If Sting likes 220 Central Park South in Manhattan, it has to be pretty good. The massive apartment building is nearing completion, and some of the apartment buyers’ names are starting to leak out.
When the project was sold back in 2015 there was a lot of secrecy surrounding the investors, but now it looks like that has all changed.
The Manhattan real estate market isn’t looking great. It’s hard to point to one reason why sales are off. The nascent global economic crunch may be playing a role, and the increased attention of law enforcement authorities could also be a factor.
When the apartments at 220 Central Park South were being marketed, the Manhattan real estate market was booming. September sales were down almost 40% from the same month in 2017, and the prices fell by almost 10%. That isn’t great, but one “country” seems to be in a class of its own.
220 Central Park South Is Rocking It
The buyers at 220 Central Park South are an elite bunch.
People like Andrew Zaro, who is the chairman of Cavalry Portfolio Services signed on to buy in the building. His wife Ofer Yardeni, CEO of Stonehenge Management, is also there, along with hedge-fund manager Ken Griffin who is on the hook for more than $200 million USD worth of apartment space.
Despite the softness in the overall Manhattan real-estate market, according to Donna Olshan of Olshan Realty:
“This building cannot be considered a proxy for the market. It’s its own country.”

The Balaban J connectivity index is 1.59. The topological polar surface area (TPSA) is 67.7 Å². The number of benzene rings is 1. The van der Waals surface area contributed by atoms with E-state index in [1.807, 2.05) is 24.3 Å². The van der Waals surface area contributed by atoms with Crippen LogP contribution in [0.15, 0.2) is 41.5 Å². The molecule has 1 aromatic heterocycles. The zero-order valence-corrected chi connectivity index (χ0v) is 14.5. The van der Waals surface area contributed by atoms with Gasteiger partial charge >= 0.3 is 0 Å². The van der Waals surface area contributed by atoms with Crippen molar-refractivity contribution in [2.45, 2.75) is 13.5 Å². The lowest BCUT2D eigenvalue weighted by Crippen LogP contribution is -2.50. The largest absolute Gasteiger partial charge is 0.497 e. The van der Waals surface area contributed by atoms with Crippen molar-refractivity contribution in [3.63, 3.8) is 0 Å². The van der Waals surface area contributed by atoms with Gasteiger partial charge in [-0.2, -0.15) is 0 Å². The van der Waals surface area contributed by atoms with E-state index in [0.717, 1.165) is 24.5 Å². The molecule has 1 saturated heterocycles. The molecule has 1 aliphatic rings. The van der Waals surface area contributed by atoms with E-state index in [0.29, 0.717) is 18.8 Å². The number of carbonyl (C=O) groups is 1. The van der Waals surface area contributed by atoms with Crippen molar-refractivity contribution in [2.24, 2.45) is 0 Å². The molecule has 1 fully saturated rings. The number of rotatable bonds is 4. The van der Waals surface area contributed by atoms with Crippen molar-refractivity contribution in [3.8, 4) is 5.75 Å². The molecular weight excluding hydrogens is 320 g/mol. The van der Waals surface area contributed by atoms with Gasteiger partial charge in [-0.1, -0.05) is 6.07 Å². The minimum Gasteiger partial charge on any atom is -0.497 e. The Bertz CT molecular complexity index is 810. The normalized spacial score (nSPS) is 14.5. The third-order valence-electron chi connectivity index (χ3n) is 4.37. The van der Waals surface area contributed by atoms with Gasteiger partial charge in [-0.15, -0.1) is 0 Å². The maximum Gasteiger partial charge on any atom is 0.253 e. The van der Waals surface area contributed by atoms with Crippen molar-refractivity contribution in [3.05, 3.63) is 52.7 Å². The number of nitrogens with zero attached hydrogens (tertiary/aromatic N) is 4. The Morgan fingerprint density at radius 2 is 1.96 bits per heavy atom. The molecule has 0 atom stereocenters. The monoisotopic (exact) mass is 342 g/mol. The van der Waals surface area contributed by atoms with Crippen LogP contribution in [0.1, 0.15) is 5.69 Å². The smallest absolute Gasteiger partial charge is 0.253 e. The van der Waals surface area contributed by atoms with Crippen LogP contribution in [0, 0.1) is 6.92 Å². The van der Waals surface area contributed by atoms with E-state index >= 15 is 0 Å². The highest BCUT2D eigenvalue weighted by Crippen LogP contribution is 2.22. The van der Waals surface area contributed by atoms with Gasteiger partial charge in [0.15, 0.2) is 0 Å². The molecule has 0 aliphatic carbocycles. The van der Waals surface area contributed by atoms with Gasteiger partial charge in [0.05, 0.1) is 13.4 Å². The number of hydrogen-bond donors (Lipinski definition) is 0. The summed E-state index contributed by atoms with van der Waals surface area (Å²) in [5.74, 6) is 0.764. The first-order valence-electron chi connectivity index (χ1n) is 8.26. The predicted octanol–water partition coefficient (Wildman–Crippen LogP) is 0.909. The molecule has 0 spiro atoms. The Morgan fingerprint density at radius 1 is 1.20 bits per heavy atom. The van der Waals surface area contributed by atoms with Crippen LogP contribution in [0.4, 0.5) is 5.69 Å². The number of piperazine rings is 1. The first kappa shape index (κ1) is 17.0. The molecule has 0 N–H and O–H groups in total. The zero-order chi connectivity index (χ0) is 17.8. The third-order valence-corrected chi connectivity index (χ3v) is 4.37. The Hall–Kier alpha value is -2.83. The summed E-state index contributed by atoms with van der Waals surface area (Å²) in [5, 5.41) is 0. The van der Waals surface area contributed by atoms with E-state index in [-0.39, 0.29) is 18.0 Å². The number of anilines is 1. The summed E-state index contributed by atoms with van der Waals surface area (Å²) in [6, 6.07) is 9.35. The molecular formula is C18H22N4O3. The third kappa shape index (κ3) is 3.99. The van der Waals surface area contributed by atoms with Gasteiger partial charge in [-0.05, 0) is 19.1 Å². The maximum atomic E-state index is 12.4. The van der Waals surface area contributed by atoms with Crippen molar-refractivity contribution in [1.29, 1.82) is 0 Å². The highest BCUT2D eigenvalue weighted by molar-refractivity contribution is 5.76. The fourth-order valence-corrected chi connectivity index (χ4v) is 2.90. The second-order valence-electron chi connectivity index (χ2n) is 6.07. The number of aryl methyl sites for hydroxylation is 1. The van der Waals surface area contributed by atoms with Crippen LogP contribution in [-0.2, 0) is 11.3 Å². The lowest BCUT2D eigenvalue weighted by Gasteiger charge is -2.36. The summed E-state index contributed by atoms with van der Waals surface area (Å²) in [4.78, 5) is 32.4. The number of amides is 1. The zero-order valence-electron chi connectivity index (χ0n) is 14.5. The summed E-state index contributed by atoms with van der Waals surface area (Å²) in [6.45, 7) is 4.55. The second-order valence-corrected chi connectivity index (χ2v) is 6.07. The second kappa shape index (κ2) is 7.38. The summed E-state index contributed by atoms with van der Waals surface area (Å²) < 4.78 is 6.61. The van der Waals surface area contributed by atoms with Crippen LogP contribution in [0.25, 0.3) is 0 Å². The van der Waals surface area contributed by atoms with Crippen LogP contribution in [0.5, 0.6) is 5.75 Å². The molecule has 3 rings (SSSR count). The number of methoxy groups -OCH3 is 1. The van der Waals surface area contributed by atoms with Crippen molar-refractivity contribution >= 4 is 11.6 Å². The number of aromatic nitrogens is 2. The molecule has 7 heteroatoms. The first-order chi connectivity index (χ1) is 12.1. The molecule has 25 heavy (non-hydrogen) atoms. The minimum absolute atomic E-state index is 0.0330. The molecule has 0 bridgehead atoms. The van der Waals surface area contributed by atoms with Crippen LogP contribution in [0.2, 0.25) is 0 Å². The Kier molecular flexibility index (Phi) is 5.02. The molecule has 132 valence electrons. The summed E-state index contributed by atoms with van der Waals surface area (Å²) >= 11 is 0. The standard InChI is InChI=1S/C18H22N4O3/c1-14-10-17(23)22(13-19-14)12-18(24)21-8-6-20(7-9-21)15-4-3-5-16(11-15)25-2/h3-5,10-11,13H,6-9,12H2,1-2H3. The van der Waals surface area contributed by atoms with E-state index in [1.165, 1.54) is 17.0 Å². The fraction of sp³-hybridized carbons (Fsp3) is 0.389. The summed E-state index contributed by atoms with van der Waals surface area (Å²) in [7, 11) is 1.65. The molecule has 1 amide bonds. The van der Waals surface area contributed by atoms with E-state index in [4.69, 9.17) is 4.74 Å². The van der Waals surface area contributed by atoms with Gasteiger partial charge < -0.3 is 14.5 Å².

The building does have some amazing amenities to offer its jet-set apartment owners. 220 Central Park South was designed by Robert A.M. Stern and features an athletic club, basketball court, golf simulator, as well as a play area for the kids and private dining rooms.
Robert A.M. Stern also designed 15 Central Park West, which has attracted some of the same buyers.
Changing Market Conditions
Outside of a few bastions of strength, the high-end real estate market isn’t looking so hot. The post-2008 free money party that bailed out the global financial system is in the process of unwinding. That means falling asset values, and higher interest rates.
Then, there is the graft.
Between 2008 and 2014 around 30% of the apartments in large-scale Manhattan developments were sold to foreigners, or LLC’s. A foreign investor or LLC isn’t inherently a dishonest entity, but many are looking for a way to stash big cash in something secure (especially the LLC crowd).
“The Census Bureau estimates that 30 percent of all apartments in the quadrant from 49th to 70th Streets between Fifth and Park are vacant at least 10 months a year.”
The buyers at 220 Central Park South seem to have gotten in on a sweet deal. Given the fact that many of them are hedge-fund and investment managers, it probably shouldn’t be too much of a surprise that is the case. The rest of Manhattan, on the other hand, could be in for a rough couple of years.
An Uncertain Future Is Here
The boom years were great, but now it looks like the good times have come to a halt. Places like Hong Kong, London and Manhattan are beginning to see cracks in their real estate markets, which could get worse as the US-led trade war starts to bite hard.
There’s no telling where the floor is in terms of prices, but the ceiling is probably in.
Featured image from Curbed NY.